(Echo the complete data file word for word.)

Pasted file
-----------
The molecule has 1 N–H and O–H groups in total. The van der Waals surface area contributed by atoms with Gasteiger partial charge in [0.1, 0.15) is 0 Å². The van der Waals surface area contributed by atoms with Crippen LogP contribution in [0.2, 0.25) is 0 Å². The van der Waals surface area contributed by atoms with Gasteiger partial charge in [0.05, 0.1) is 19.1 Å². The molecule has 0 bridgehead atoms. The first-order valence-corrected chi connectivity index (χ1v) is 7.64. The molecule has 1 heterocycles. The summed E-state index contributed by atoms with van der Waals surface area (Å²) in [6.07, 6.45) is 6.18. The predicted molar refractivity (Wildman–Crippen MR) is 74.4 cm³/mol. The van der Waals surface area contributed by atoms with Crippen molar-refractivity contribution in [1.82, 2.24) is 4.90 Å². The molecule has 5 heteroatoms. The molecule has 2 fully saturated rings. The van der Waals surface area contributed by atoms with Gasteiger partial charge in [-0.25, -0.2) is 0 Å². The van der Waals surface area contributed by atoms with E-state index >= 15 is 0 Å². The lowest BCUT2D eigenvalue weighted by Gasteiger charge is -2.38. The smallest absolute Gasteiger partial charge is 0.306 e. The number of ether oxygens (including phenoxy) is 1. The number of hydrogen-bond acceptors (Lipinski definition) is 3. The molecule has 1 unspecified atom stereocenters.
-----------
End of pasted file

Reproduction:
The molecule has 1 N–H and O–H groups in total. The van der Waals surface area contributed by atoms with Gasteiger partial charge in [0.1, 0.15) is 0 Å². The van der Waals surface area contributed by atoms with Crippen LogP contribution in [0.2, 0.25) is 0 Å². The van der Waals surface area contributed by atoms with Gasteiger partial charge in [0.05, 0.1) is 19.1 Å². The molecule has 0 bridgehead atoms. The first-order valence-corrected chi connectivity index (χ1v) is 7.64. The molecule has 1 heterocycles. The summed E-state index contributed by atoms with van der Waals surface area (Å²) in [6.07, 6.45) is 6.18. The predicted molar refractivity (Wildman–Crippen MR) is 74.4 cm³/mol. The van der Waals surface area contributed by atoms with Crippen molar-refractivity contribution in [1.82, 2.24) is 4.90 Å². The molecule has 5 heteroatoms. The molecule has 2 fully saturated rings. The van der Waals surface area contributed by atoms with Gasteiger partial charge in [-0.25, -0.2) is 0 Å². The van der Waals surface area contributed by atoms with E-state index >= 15 is 0 Å². The lowest BCUT2D eigenvalue weighted by Gasteiger charge is -2.38. The smallest absolute Gasteiger partial charge is 0.306 e. The number of ether oxygens (including phenoxy) is 1. The number of hydrogen-bond acceptors (Lipinski definition) is 3. The molecule has 1 unspecified atom stereocenters.